Shares of wholesale data center provider DuPont Fabros Technology shares spiked 6 percent following its fourth-quarter 2016 earnings report Thursday, closing up 4 percent. Analysts clearly liked what they heard from DFT CEO Chris Eldredge and CFO Jeff Foster.
The company’s re-commitment to its wholesale data center focus, announced in November, did not take long to pay off for investors.
DFT reported a record 47MW in signed leases for 2015, including 12 leases for a combined 32MW in the fourth quarter. The results exceeded its previous annual leasing record by more than 5MW.
Notably, it was able to achieve a return on investment of 13 percent on its latest leasing activity, a full 100 basis points above its target return.
A Rosy Outlook
Data center leasing by web-scale operators, the likes of Facebook and Microsoft, is on the rise, and wholesale data center providers like DFT are reaping the benefits.
“Microsoft’s Azure announced their premium services grew nearly 3x year-over-year, with compute usage nearly doubling year-over-year and SQL database usage increasing more than 5x year-over-year,” Eldredge said. “The growth in this space is staggering and reinforces our view of a future with tremendous upside.”
Notably, DFT derives 60 percent of its revenue from its top four customers: Microsoft, Facebook, Rackspace, and Yahoo. Its tenant concentration may now be viewed more positively by investors, as the hyperscale cloud providers accelerate CapEx spending.
According to a recent market report by the commercial real estate firm North American Data Centers, Apple, Microsoft, and Salesforce signed substantial leases with DFT. Overall, hyperscale companies drove more data center leasing in 2015 than usual, Jim Kerrigan, managing principal at North American Data Centers, told us.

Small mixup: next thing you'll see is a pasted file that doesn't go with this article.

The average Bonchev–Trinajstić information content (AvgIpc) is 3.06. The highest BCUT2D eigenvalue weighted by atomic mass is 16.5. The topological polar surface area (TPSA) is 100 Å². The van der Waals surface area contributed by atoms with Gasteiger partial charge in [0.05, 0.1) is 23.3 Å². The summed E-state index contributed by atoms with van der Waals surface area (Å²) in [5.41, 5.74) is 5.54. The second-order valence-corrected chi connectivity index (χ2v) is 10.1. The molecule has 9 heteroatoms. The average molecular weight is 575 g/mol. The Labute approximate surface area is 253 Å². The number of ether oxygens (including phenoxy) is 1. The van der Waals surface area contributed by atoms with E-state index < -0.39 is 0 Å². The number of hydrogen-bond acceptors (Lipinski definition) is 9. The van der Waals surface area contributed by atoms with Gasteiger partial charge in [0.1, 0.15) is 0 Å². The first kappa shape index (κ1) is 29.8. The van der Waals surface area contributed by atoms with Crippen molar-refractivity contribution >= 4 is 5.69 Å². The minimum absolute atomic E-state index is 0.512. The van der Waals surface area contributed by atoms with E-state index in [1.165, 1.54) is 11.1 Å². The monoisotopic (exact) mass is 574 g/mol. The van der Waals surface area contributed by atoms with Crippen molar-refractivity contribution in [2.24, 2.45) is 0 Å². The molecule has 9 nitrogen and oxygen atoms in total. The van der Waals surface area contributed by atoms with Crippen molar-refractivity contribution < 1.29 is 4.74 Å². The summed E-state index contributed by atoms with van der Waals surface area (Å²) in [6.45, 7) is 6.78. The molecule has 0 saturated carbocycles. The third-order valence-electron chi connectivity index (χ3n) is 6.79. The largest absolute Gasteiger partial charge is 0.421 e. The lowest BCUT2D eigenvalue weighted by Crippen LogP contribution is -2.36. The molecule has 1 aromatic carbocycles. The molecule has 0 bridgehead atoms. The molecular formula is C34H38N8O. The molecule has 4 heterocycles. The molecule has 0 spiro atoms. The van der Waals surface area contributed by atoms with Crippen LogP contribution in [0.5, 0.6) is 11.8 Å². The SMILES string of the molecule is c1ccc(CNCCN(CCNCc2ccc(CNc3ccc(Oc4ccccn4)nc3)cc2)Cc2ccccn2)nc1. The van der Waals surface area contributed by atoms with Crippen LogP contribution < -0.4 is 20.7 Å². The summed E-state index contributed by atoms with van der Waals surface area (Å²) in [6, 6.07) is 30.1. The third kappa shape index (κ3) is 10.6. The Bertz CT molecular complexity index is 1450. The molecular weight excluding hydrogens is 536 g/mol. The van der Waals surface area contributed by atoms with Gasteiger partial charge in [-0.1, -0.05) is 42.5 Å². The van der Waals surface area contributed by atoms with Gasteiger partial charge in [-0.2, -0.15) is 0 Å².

No Room at the Inn
Eldredge said Northern Virginia and Chicago showed the strongest demand from large-scale tenants. DFT had to pass on a 10MW requirement recently because of a lack of available space.
Currently, the company only has 1.5MW of available capacity, with another 30MW expected to be placed in service during 2016.
It appears that DFT’s future growth will be constrained by conservative management of the balance sheet, rather than by customer demand.
Foster explained that maintaining net-debt-to-EBITDA at 5x or less was a key metric for management. However, there will be no new equity issuance planned for 2016.
The company intends to fund its growth in 2016 from cash, cash flow, and existing debt facilities, but pace of development could be accelerated by proceeds from the sale of its New Jersey data center.
DFT intends to recycle this capital to fund its development pipeline, including a planned expansion into Toronto in late 2017 or early 2018. Other expansion plans include Hillsboro, Oregon (outside Portland), and potentially Phoenix.
DFT booked an impairment of $122 million, or $1.52 per share in Q4, to reflect the actual market value of the NJ1 (Piscataway) facility. During 2015, only 2MW of wholesale deals were signed in that market. However, management reported strong demand for NJ1 from retail data center REITs, private equity, and technology companies.
Chicago: CH2 Phase II (5.7MW), scheduled for April, is 25 percent pre-leased, with CH2 Phase III (12.5 MW) following in July 2016.
Northern Virginia: ACC7 Phase III (11.9 MW) will be available June 2016. Additionally, DFT just closed on 44 acres of land in Ashburn, Virginia, which will support future development of ACC9 and ACC10, as well as a 10MW powered base shell or build-to-suit.
Santa Clara: On DFT’s previous data centers, SC1 and SC2, the ROI was just 9.25 percent. This is a land-constrained market, but pricing is still competitive. The company is looking to “de-risk” development of SC3 by waiting for a pre-lease of 10 MW or more prior to breaking ground. While DFT might not get a 12 percent ROI in this market, management is not willing to break ground until they have a proverbial bird in hand.
ACC9 Phase I and CH2 Phase III are both in the capital plan for development in 2016.
DFT appears to be firing on all cylinders, while its core group of wholesale customers is beefing up capital spending. However, the current conservative balance sheet approach risks taking the foot off the gas pedal.
Notably, a delay in the closing of the NJ1 data center sale could lead to a slowdown in funding for new development deliveries in 2017.
Given the apparent strong demand from hyperscale cloud providers, it might make sense for DFT to enter into a joint venture arrangement on some data centers to free up more capital to meet customer demand. Its Santa Clara data centers might be ideal candidates. The lower unlevered ROI from SC1 and SC2 is less than plan but would still be very attractive to a pension fund or an insurance company as a JV partner.
In addition to hastening earnings growth, this would also help DFT to accelerate its diversification geographically. As it stands right now, entry into the Portland and Phoenix markets appears to be off in the distance, likely not until 2019.